Why Turning Down Law School Is The Best Thing I Ever Did - Boss Hunting

Why Turning Down Law School Is The Best Thing I Ever Did

Sounds kind of crazy right. Getting into law school, especially the best one in your country, is by no means a small achievement.
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Sounds kind of crazy right. Getting into law school, especially the best one in your country, is by no means a small achievement. You've gone through the endurance test that is the LSATs, you've spent hours nit-picking through your applications, and you've spent countless all-nighters trying to get through your classes with a not too mediocre average.

Universities work in the unique industry of selling dreams and promising success. Yes they'll make you work hard to get in, and they'll add a lovely amount to your student debt to do so, but once you're in, they relinquish almost all liability and you're kind of on your own. What other business is able to capitalise on revenue in such a way, without actually having to deliver a tangible result for the outcome? Yes, they'll make sure that you have access to the “best lecturers” and the best "global perspectives", but at the end of the day, they only need to provide you with a piece of paper at the end that cost about 1/10,000th of what you paid, and validates that yes, you do indeed have the capacity to regurgitate information, albeit with a short shelf life which ends with you putting your pen down at the end of an exam.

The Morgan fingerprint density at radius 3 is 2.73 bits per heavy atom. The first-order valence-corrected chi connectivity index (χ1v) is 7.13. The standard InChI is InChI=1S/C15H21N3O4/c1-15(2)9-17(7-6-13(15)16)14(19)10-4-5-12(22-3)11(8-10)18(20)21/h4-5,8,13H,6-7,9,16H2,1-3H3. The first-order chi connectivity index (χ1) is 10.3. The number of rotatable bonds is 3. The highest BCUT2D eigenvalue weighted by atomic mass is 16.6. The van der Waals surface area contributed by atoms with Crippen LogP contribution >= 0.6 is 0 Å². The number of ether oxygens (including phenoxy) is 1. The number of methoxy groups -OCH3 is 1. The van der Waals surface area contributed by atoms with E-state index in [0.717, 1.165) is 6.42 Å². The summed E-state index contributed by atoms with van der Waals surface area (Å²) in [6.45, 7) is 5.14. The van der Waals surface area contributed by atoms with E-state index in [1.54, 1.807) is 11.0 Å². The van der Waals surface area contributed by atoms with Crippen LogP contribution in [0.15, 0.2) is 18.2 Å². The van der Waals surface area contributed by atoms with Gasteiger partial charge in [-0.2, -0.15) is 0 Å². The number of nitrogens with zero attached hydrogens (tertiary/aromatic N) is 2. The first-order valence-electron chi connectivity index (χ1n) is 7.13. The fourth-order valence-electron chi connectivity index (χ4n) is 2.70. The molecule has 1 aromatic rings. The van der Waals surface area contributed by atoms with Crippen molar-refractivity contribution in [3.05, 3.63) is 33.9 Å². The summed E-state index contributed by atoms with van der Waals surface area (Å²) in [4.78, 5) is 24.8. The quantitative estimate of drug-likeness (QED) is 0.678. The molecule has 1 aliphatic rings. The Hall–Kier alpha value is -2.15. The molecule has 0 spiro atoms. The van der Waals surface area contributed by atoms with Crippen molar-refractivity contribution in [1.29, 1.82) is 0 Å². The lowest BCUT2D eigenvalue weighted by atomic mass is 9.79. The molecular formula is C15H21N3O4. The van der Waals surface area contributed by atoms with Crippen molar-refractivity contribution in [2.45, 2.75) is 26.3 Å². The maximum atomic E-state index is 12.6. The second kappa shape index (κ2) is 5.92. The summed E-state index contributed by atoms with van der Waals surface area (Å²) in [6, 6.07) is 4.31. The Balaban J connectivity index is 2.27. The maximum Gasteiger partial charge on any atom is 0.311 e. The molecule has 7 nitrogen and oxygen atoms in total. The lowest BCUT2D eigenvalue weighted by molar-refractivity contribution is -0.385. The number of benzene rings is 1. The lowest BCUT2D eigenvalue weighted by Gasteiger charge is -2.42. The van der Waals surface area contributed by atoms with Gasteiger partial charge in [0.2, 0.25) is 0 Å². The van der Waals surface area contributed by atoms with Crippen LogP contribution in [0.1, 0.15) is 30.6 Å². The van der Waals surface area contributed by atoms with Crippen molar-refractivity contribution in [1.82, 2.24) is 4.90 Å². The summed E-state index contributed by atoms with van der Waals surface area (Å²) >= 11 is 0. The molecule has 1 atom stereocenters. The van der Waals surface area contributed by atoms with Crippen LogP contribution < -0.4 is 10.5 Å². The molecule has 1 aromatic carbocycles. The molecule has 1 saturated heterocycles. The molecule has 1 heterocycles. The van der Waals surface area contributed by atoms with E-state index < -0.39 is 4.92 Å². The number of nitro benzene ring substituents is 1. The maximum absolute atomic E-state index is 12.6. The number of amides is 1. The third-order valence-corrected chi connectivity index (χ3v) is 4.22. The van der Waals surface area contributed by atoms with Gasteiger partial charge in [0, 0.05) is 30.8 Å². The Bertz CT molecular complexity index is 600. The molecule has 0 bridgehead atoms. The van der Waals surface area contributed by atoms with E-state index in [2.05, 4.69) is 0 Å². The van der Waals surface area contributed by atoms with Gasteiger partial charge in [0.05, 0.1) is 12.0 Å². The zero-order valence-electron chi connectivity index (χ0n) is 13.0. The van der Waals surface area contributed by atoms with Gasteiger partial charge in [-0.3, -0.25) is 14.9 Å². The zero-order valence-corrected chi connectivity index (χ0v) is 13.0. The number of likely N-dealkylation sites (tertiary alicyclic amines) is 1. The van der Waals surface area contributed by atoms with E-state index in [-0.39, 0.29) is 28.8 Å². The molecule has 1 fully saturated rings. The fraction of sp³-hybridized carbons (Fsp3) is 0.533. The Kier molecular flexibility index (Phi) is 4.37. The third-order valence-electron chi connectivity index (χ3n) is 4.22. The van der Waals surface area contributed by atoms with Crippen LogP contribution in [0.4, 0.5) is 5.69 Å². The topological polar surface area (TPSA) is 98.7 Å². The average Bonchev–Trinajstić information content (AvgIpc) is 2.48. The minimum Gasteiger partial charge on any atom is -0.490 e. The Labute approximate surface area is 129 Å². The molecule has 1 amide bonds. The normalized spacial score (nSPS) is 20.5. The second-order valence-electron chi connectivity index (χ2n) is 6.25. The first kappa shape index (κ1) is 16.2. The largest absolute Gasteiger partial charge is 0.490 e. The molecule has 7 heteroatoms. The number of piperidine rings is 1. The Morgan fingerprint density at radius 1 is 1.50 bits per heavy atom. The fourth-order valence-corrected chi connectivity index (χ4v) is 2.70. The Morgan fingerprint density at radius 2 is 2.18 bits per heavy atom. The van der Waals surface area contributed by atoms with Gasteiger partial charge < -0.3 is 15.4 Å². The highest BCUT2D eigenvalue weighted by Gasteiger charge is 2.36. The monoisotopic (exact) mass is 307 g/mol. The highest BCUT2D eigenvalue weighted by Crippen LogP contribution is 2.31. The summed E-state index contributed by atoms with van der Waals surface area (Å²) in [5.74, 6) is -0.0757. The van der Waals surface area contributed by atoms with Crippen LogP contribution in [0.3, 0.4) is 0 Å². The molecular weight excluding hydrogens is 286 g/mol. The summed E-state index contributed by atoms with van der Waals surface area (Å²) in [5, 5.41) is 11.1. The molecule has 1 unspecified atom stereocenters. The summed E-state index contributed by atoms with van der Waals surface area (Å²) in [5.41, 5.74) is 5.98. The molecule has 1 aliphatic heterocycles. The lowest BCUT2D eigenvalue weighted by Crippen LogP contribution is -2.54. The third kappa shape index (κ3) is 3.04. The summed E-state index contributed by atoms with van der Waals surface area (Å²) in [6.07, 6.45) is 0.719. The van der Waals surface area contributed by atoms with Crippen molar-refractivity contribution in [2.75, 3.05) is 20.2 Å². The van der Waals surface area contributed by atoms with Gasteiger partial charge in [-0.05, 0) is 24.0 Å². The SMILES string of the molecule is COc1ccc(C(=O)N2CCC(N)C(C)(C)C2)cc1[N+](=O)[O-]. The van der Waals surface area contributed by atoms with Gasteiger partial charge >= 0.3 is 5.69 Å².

I began my early quarter life crisis when the structured learning stopped; what many people experience as soon as they finish their first degree. All of a sudden, the world was my oyster and I could do whatever I wanted, but funnily enough my degree hadn't equipped me with any real passion for what I'd majored in and the only thing I knew was in fact it was exactly what I didn't want to do with the rest of my life. That's where law school comes in.

You're bright and talented and know if you work hard you can achieve. Law school sells you the dream, you picture something Suits-esque, then quickly tell your imagination to pipe down as that obviously can’t be reality...so then you picture power suits, long hours where your hair never looks out of place, and something like a superman cape where you get to save the world and validate your existence through a successful, well remunerated and satisfying career.

Woops... You've drifted back into Suits land.

My offer to law school was a lifeline to pull me out of the accounting world (in which I already had two and a half years of experience from a reputable firm), and was going to give me direction. I had two weeks to decide the fate of my life.

This is where some valuable lessons can be learnt.

1. Buy yourself time

I was in… but I had my doubts...

- World renowned? Yes.

- Escape from accounting? Yes.

- Expensive? You bet.

- Job prospects post-graduation? Questionable…

- What I wanted to do with the rest of my career? I got no freaking clue…

So I deferred for a year… a decision that proved to be priceless.

Because for me personally the pros and cons weren't adding up, and enrolling in law school in order to not have to do something else isn't a good enough reason to do it.